“We do not automatically discharge someone for a positive test,” Russell said. “That is an old school myth that I don’t even think was true 10 years ago. When someone tests positive there’s always a conversation.”

Bill Rusen, CEO of CARS, found the lack of detox options in the Ithaca Plan to be its most objectionable omission.

“Imagine (Cayuga Medical Center) without an ER,” Rusen said. “When CMC was being built, they might have said we’re going to have shamans in there, it’s going to be fantastic. We’re going to have aromatherapy, an ICU, cancer care, cardiac care, but we’re not putting an emergency room in. If you’re having a heart attack you’re really not too interested if the shaman shows up. In this unfair, fallen universe we live in where there’s not enough time, energy, or resources for everything I think the first choice has to be a detox.”

CMC did host a detox until 2009, but “it’s a loser” financially, Rusen said. “You have to have a nurse and a medical person on duty all the time, even if they never saw a patient that day. Even insurance which pays better than Medicaid doesn’t pay enough to cover the costs.”

Rusen said he’s had a proposal “sitting around for about two years” to cover a walk-in outpatient detox, which would cost about $150,000 a year to cover staffing.

Though there’s no inpatient detox for Ithaca in the new plan, one of the recommendations is a 24-hour crisis center, which would serve as a place for law enforcement to bring intoxicated people without going to the CMC ER, a place with short-term temporary beds for people waiting an inpatient bed, and a safe “chill out” spot for people to go rather than being inebriated in public.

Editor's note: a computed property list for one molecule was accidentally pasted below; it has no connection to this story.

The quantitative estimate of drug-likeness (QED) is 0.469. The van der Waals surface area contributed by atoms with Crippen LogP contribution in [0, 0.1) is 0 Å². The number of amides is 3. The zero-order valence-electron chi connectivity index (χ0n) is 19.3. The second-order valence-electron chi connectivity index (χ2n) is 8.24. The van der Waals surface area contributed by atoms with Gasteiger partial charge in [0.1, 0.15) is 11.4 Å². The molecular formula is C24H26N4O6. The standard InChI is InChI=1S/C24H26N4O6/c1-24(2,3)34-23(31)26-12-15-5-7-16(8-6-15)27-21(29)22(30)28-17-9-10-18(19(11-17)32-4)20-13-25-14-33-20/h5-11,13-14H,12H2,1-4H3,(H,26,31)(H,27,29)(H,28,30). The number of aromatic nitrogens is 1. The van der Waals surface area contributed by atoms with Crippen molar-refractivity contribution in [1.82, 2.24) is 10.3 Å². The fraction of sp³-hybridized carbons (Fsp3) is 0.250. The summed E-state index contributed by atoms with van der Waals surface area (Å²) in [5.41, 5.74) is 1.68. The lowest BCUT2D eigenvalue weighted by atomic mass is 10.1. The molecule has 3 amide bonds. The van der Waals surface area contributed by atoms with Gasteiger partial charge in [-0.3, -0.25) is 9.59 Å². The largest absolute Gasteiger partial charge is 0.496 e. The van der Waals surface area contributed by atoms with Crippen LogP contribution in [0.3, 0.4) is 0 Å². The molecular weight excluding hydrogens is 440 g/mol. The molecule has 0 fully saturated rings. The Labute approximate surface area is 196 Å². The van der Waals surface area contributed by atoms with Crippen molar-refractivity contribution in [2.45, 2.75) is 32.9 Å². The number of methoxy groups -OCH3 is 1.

At the moment of crisis, the idea for the 24-hour center is to replace trips to the CMC ER, which cost the hospital, Bangs Ambulance, and Ithaca police $413,526.91 in 2015, according to the plan – one of the very few hard numbers included in the report, and one that CMC has made clear is not sustainable.

There is money available for this kind of diversion right now, according to Rusen and Russell, in the form of the Delivery System Reform Incentive Payment (DSRIP). The idea of DSRIP is to reduce avoidable hospital trips by people on Medicaid 25 percent in the next five years, with up to $6.42 billion available statewide.

“I assume this center is going to piggyback on (DSRIP) a little bit,” Rusen said.

The Deadline Cometh

Wrote this column on a Tuesday morning because I thought we had some opinion page space to fill in the Times. We did not. It might run sometime. It might not.

This column is written on deadline. It must be written very soon, or it will not exist.

Newspapers, like the one you hold in your hands, still have deadlines. On Tuesday here at the Times and Finger Lakes Community Newspapers office, the work reaches a focused pitch as 5 p.m. comes closer and our 10 papers must be sent to the printer in Williamsport, Pa.

How sharp my editor’s words for my late copy will be today, I don’t yet know. It will depend on the other writers, freelancers mostly, all of whom have talent and knowledge in their field. Most of whom are prone to sometimes turn in stories that are too long or too short, missing a photo, that need a fact-check on some arcane reference or Latin phrase.

Or the question will come: “Do you have anything else laying around?” A fresh half-page has opened up, demanding fresh copy, and we have no wire service to provide filler. Rewriting a press release is a last resort. So an offhand meeting remark by some official on an in-progress project gets a follow-up call, or at least a close interpretation of its supporting documents, and 400 words on the subject appear in the paper.

The reporter must be grateful for deadlines, for without them, none of his work might exist. What us clock-driven moderns call procrastination is a specialty of his. An idea, a phrase, stored in the dark closet of his mind is safe in there. Exposed to light via print, it becomes everyone’s possession. Better for the idea to rot in obscurity than be found banal or skipped over by the reader. Better to leave it on the shelf than to open the door one night and find the hoard empty, with only canned conventional wisdom left over to heat up for the readers. Only hacks of the Murdoch or Sulzberger line can stomach serving that cancerous stuff for long.